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Scientists Studying Salmonella in Cattle Lymph Nodes

If you eat undercooked beef, it’s not just E. coli you have to worry about. Salmonella may be predominately associated with poultry, but beef can also be contaminated with the pathogen.

According to the Centers for Disease Control and Prevention, 23 percent of the outbreaks attributed to beef between 2009 and 2013 were caused by Salmonella. Recent multi-state outbreaks linked to ground beef include Salmonella Enteritidis, which infected 46 people in nine states in 2012, and Salmonella Typhimurium, which infected 22 in six states in late 2012 and early 2013.

A few years ago, scientists began to study lymph nodes as a significant source of Salmonella in cattle, and some think the organs could lead to the contaminated ground beef.

“What we have found is that, in certain times of the year and in certain regions of the country, it’s not uncommon to recover Salmonella from some of the peripheral lymph nodes” in cattle, says Guy Loneragan, a veterinary epidemiologist and professor of food safety and public health at Texas Tech University.

Loneragan is part of a broad research group working on the issue, which includes USDA’s Agricultural Research Service scientists Dayna Harhay, Tom Edrington and others.

At the North American Meat Association’s (NAMA) recent Beef Safety Conference, Loneragan presented some of the newest research on the issue.

In one study, the team found a diversity of Salmonella among the lymph nodes within carcasses, which Loneragan tells Food Safety News means that the Salmonella probably got there from multiple different routes.

The original understanding of Salmonella contamination is that the pathogen is transferred from the animal’s hide or intestines to the carcass during slaughter and processing. When slaughtering cattle, lymph nodes are not typically removed for the grinding process, which is why finding Salmonella in them is troubling. It may open up a different avenue for Salmonella to contaminate ground beef.

“We don’t think that traditional paradigm is sufficient to explain what we actually observe with Salmonella in these peripheral lymph nodes,” Loneragan says.

Flies may have a part to play in some of the transmission. Researchers have hypothesized that biting flies or other parasites transfer Salmonella into a cow’s skin, causing infection.

In another study, they looked at smaller lymph nodes dispersed throughout the carcass and found that, as opposed to the larger ones, it’s rare to recover Salmonella from the very small ones. This is a good thing because it means interventions don’t need to be as targeted on the small nodes.

Loneragan’s third presentation to NAMA was about the development of a model for producing Salmonella-positive lymph nodes and incorporating them into a beef-grinding process. The model helps scientists understand the distribution of Salmonella in ground beef when it comes from lymph nodes rather than the animal’s hide. They also hope to use it to evaluate interventions for reducing contamination.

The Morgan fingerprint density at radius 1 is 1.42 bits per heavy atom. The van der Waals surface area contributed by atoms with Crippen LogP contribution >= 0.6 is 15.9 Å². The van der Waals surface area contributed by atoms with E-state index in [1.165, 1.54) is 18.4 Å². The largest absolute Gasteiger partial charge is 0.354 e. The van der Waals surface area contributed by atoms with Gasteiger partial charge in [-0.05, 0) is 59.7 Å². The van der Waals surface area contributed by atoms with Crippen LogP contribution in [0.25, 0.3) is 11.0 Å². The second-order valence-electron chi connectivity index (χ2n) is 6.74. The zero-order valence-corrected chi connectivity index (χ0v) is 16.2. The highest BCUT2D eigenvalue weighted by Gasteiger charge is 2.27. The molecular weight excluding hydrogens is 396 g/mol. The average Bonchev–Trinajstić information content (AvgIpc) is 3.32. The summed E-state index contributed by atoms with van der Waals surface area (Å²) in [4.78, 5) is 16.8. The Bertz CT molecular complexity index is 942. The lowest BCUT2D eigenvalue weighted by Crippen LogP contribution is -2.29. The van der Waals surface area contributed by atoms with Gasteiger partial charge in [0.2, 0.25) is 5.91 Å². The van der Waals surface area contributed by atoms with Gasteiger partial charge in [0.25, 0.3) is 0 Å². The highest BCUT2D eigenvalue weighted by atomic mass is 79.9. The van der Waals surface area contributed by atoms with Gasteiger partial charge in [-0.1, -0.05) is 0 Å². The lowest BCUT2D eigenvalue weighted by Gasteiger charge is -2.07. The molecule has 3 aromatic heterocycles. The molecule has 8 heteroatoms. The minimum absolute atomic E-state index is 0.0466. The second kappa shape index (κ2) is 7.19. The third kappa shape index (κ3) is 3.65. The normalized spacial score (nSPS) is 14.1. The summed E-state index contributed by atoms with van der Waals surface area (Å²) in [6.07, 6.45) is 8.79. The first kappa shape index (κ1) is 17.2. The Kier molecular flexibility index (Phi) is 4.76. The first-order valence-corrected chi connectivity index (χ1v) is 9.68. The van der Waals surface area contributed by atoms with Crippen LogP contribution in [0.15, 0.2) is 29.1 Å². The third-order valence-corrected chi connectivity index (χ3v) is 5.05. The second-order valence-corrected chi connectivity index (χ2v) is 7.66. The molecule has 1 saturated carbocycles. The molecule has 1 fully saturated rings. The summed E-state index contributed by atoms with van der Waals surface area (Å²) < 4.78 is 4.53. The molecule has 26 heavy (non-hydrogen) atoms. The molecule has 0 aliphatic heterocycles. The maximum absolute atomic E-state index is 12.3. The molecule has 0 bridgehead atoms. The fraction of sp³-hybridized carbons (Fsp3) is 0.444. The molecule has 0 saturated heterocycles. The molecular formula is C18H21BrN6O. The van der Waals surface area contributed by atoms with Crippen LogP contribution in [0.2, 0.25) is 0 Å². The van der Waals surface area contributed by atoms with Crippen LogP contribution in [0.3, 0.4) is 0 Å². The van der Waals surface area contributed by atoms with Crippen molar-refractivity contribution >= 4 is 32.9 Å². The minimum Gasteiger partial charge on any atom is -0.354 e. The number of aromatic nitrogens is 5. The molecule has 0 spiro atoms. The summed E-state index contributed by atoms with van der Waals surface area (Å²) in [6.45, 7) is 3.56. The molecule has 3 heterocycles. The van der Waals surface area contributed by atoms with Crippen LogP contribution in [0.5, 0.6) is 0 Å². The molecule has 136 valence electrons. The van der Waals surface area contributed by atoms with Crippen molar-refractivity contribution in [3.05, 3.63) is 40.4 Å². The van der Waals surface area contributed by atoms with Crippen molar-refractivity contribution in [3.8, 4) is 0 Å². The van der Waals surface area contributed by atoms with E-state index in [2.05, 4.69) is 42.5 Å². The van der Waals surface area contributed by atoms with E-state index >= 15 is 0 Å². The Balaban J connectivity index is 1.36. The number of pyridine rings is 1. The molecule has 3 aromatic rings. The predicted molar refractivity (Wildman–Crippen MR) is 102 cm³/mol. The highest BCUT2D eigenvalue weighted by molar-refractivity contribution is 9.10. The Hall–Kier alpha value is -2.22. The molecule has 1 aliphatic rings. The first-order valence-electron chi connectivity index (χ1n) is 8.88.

Understanding distribution is important for risk assessment and for developing interventions important for process control, Loneragan says.

Animal interventions could include vaccines or certain feeding approaches, and in-plant interventions might include treatment of trim before grinding.

FSIS has been testing for Salmonella in meat since 1996, and, historically, 1.5 to 2.5 percent of ground beef samples contain Salmonella. In 2013, 1.6 percent of samples tested positive for Salmonella, compared to 5.5 percent for whole chickens. 

One element of USDA’s Salmonella Action Plan released in December 2013 is to explore how animal lymph nodes contribute to Salmonella contamination.

FSIS planned to survey research that’s been done on the topic, decide whether data from FSIS and the Agricultural Marketing Service would provide information about the effects of lymph nodes, work with industry to determine the extent of the problem and identify possible solutions, and possibly begin collecting samples of beef and pork tissue containing certain lymph nodes.

FSIS emphasizes that correlation is not the same as causation. In other words, just because Salmonella is found in cattle lymph nodes does not prove that it causes contamination in ground beef.

What needs to be established is the extent to which the Salmonella remains in the lymph nodes. Because the purpose of the lymphatic system is to fight infection and then dispose of attackers, “You might find Salmonella in a lymph node today, but if you tested that lymph node a week from now, that Salmonella might have cleared the lymphatic system,” Dr. David Goldman, acting USDA chief medical officer, tells Food Safety News.

According to the industry blog Meatingplace, Rachel Edelstein, deputy assistant administrator for FSIS, told the NAMA conference during a presentation from Loneragan that the agency may issue guidance on controlling Salmonella in cattle lymph nodes.

But it’s still relatively early days for the research. In discussing the nature of scientific inquiry, Goldman says, “You think you have a hypothesis based on an analysis, and then you need to put together other information and data to make that determination, and then use that to consider the policy options.”

The research Loneragan presented to NAMA was funded by the National Cattleman’s Beef Association beef check-off program and primarily commissioned by the association.

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